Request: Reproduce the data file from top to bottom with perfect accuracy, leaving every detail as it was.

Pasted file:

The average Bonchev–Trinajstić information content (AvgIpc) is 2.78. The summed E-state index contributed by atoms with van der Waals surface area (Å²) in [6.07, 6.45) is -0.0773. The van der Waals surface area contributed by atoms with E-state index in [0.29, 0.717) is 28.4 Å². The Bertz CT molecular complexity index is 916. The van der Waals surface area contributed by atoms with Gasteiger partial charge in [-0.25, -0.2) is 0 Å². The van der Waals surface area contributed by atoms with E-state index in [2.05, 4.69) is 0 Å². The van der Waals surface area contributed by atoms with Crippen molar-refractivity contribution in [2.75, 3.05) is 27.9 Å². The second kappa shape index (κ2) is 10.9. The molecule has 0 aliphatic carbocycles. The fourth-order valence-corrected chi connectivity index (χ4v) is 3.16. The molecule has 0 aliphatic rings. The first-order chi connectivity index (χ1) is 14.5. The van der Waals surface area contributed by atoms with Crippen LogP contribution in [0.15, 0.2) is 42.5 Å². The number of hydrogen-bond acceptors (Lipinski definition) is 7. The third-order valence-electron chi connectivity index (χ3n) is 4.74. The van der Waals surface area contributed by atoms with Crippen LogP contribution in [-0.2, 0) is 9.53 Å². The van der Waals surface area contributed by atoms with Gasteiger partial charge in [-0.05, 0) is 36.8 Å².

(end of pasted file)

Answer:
The average Bonchev–Trinajstić information content (AvgIpc) is 2.78. The summed E-state index contributed by atoms with van der Waals surface area (Å²) in [6.07, 6.45) is -0.0773. The van der Waals surface area contributed by atoms with E-state index in [0.29, 0.717) is 28.4 Å². The Bertz CT molecular complexity index is 916. The van der Waals surface area contributed by atoms with Gasteiger partial charge in [-0.25, -0.2) is 0 Å². The van der Waals surface area contributed by atoms with E-state index in [2.05, 4.69) is 0 Å². The van der Waals surface area contributed by atoms with Crippen molar-refractivity contribution in [2.75, 3.05) is 27.9 Å². The second kappa shape index (κ2) is 10.9. The molecule has 0 aliphatic carbocycles. The fourth-order valence-corrected chi connectivity index (χ4v) is 3.16. The molecule has 0 aliphatic rings. The first-order chi connectivity index (χ1) is 14.5. The van der Waals surface area contributed by atoms with Crippen LogP contribution in [0.15, 0.2) is 42.5 Å². The number of hydrogen-bond acceptors (Lipinski definition) is 7. The third-order valence-electron chi connectivity index (χ3n) is 4.74. The van der Waals surface area contributed by atoms with Crippen LogP contribution in [-0.2, 0) is 9.53 Å². The van der Waals surface area contributed by atoms with Gasteiger partial charge in [-0.05, 0) is 36.8 Å².